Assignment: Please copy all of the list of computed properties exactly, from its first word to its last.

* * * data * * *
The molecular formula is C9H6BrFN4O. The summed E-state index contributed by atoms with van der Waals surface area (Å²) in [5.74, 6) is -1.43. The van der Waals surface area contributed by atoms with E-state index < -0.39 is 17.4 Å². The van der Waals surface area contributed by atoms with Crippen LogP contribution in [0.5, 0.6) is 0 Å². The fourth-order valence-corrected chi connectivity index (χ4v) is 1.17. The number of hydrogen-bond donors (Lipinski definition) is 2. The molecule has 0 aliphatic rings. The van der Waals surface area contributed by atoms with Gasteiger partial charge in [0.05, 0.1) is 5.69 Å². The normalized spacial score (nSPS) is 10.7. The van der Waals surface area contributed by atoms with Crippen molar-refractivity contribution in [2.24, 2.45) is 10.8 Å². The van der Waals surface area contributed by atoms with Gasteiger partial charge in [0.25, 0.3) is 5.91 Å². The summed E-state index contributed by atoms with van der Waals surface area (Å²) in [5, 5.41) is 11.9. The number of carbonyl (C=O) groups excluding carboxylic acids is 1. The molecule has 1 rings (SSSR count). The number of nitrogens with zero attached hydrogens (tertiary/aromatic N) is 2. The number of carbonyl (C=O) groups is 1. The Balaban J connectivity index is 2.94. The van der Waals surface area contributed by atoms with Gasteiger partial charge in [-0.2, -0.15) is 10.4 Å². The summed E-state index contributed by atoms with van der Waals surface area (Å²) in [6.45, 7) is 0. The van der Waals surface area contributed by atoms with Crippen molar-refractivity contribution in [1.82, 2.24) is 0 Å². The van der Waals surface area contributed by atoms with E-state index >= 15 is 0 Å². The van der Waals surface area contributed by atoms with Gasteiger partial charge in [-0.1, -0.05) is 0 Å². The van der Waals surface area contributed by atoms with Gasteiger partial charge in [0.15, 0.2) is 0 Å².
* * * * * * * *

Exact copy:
The molecular formula is C9H6BrFN4O. The summed E-state index contributed by atoms with van der Waals surface area (Å²) in [5.74, 6) is -1.43. The van der Waals surface area contributed by atoms with E-state index < -0.39 is 17.4 Å². The van der Waals surface area contributed by atoms with Crippen LogP contribution in [0.5, 0.6) is 0 Å². The fourth-order valence-corrected chi connectivity index (χ4v) is 1.17. The number of hydrogen-bond donors (Lipinski definition) is 2. The molecule has 0 aliphatic rings. The van der Waals surface area contributed by atoms with Gasteiger partial charge in [0.05, 0.1) is 5.69 Å². The normalized spacial score (nSPS) is 10.7. The van der Waals surface area contributed by atoms with Crippen molar-refractivity contribution in [2.24, 2.45) is 10.8 Å². The van der Waals surface area contributed by atoms with Gasteiger partial charge in [0.25, 0.3) is 5.91 Å². The summed E-state index contributed by atoms with van der Waals surface area (Å²) in [5, 5.41) is 11.9. The number of carbonyl (C=O) groups excluding carboxylic acids is 1. The molecule has 1 rings (SSSR count). The number of nitrogens with zero attached hydrogens (tertiary/aromatic N) is 2. The number of carbonyl (C=O) groups is 1. The Balaban J connectivity index is 2.94. The van der Waals surface area contributed by atoms with Gasteiger partial charge in [-0.2, -0.15) is 10.4 Å². The summed E-state index contributed by atoms with van der Waals surface area (Å²) in [6.45, 7) is 0. The van der Waals surface area contributed by atoms with Crippen molar-refractivity contribution in [1.82, 2.24) is 0 Å². The van der Waals surface area contributed by atoms with E-state index >= 15 is 0 Å². The van der Waals surface area contributed by atoms with Gasteiger partial charge in [-0.1, -0.05) is 0 Å². The van der Waals surface area contributed by atoms with Gasteiger partial charge in [0.15, 0.2) is 0 Å².